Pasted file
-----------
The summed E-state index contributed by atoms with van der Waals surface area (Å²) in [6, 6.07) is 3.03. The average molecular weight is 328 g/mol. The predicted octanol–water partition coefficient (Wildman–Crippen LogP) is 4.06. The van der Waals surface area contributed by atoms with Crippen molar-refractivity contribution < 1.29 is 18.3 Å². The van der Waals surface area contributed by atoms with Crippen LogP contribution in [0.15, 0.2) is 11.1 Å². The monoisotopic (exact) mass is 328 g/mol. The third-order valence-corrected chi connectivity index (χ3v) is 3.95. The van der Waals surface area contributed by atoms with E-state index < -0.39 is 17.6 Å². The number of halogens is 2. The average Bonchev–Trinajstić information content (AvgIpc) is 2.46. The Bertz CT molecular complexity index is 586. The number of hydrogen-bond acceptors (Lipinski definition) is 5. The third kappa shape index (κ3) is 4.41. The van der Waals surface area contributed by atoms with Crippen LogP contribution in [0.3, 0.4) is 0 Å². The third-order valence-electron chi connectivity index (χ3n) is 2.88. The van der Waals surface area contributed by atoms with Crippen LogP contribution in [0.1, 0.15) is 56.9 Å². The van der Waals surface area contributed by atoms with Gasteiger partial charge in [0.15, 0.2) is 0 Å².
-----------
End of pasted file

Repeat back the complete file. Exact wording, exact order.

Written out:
The summed E-state index contributed by atoms with van der Waals surface area (Å²) in [6, 6.07) is 3.03. The average molecular weight is 328 g/mol. The predicted octanol–water partition coefficient (Wildman–Crippen LogP) is 4.06. The van der Waals surface area contributed by atoms with Crippen molar-refractivity contribution < 1.29 is 18.3 Å². The van der Waals surface area contributed by atoms with Crippen LogP contribution in [0.15, 0.2) is 11.1 Å². The monoisotopic (exact) mass is 328 g/mol. The third-order valence-corrected chi connectivity index (χ3v) is 3.95. The van der Waals surface area contributed by atoms with E-state index < -0.39 is 17.6 Å². The number of halogens is 2. The average Bonchev–Trinajstić information content (AvgIpc) is 2.46. The Bertz CT molecular complexity index is 586. The number of hydrogen-bond acceptors (Lipinski definition) is 5. The third kappa shape index (κ3) is 4.41. The van der Waals surface area contributed by atoms with Crippen LogP contribution in [0.3, 0.4) is 0 Å². The third-order valence-electron chi connectivity index (χ3n) is 2.88. The van der Waals surface area contributed by atoms with Crippen LogP contribution in [0.1, 0.15) is 56.9 Å². The van der Waals surface area contributed by atoms with Gasteiger partial charge in [0.15, 0.2) is 0 Å².